A more marvelous unfolding of the power of Christ’s resurrection, both in Him and in us, could not be found than that in the first chapter of Ephesians. That declaration of the exceeding greatness of God’s power will be seen in heaven forever. It was far more stupendous than the work of creation.
There are references to the resurrection of Christ in the epistles to the Colossians and to the Philippians that might well exercise our hearts. To the Colossians, Paul wrote: “If ye then be risen with Christ, seek those things which are above, where Christ sitteth on the right hand of God. Set your affections on things above, not on things on the earth” (Col. 3:1-2).
In his letter to the Philippians, Paul writes his own ambition in these stirring words: “That I may know Him, and the power of His resurrection, and the fellowship of His sufferings, being made conformable unto His death” (Phil. 3:10).
Everything that Saul of Tarsus as a zealous Jew would have died for, he counted but refuse for Christ. The soul of Saul had once burned with a zeal for the traditions of his fathers. When he considered that Jesus of Nazareth and His disciples were contrary to these traditions, he was “exceedingly mad against them.” Before he was saved, he would not allow himself to consider for one moment any testimony to the resurrection of Christ. No witness of men or of miracle had the slightest weight with him. It seemed that after Stephen’s death, nothing whatever could penetrate the armor of blinded bigotry with which he was encompassed. Saul of Tarsus was as great an enemy to Christ as ever breathed. When God by His miracles and signs, with the testimony of His servants, goaded Saul, as a master would a stubborn ox, then Saul kicked against the pricks. Nothing reached his perverted conscience until the Lord Himself appeared to Saul and spoke to him with a voice that could not be mistaken. He answered, “Who art Thou, Lord?” What a question for a praying Pharisee! What a confession for a “Hebrew of the Hebrews!”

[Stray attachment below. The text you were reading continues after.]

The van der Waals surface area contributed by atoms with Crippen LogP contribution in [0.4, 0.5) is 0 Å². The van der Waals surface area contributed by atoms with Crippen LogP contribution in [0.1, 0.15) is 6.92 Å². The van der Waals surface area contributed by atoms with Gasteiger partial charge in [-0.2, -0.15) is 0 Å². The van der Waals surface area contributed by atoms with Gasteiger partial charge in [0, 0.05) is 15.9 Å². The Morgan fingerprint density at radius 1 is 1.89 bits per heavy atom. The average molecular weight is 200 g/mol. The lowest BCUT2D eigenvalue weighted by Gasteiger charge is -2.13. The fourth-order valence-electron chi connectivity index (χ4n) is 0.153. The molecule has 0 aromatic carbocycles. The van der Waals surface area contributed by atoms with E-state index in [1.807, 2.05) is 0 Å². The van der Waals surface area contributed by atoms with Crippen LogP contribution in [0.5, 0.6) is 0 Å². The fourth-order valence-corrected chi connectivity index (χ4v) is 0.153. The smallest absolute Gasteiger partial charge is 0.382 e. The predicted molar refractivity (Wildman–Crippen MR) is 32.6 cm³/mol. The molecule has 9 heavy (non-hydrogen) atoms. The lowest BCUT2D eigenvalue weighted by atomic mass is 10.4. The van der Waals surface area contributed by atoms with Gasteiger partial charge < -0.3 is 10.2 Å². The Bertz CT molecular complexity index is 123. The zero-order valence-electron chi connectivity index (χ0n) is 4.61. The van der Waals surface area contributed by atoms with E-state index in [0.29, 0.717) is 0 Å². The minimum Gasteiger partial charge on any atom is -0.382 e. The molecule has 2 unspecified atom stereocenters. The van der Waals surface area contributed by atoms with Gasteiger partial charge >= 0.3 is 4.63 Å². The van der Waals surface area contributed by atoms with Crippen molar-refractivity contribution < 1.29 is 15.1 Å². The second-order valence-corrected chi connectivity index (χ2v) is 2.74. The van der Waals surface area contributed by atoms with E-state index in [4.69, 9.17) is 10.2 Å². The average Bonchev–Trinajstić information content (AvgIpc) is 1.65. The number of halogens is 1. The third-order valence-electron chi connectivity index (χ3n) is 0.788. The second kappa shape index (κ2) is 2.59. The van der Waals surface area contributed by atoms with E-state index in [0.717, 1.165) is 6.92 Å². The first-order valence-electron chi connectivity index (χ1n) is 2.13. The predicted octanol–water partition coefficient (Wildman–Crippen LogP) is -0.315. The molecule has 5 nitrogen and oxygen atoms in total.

That sight of Christ in resurrection, that revelation of Jesus of Nazareth in the excellent glory, that declaration that Jesus was Jehovah, turned the world of Saul of Tarsus completely upside down. Such a perfect reversal of all that made up a bigot’s life had seldom been seen. Inside and out, Saul of Tarsus was now the very opposite of all that he had been before. The resurrection of Christ that he had rejected with all the bitter hatred of his passionate soul, now he accepted with a repentance and devotion that was as deep as his flaming opposition had been before.
Who could account for this radical and complete change in a man like Saul of Tarsus apart from the confession that what Saul said of himself was true? Who could find a reason to explain the fact of the adherence of Paul to his confession of Christ’s resurrection, in the face of a whole life of loss, and shame, and suffering, and isolation, and death, for that testimony, without the acknowledgement that the astute and honest Paul knew that Christ’s resurrection was a reality?
Paul’s inspired testimony and undaunted life are proofs of the fact of Christ’s resurrection from the dead. Men like Lord Lyttleton and Gilbert West with giant intellects but honest hearts have faced the problem of the conversion of Saul of Tarsus and, losing their infidelity as Saul did his blind religion at the feet of Christ, have risen to proclaim that Jesus who was crucified rose again the third day and is Lord. Millions have done what Paul by the Spirit says every man should do. I stop with Paul’s imperishable testimony: “That if thou shalt confess with thy mouth the Lord Jesus, and shalt believe in thine heart that God hath raised Him from the dead, thou shalt be saved” (Rom. 10:9).
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Excerpt from A Plant of Renown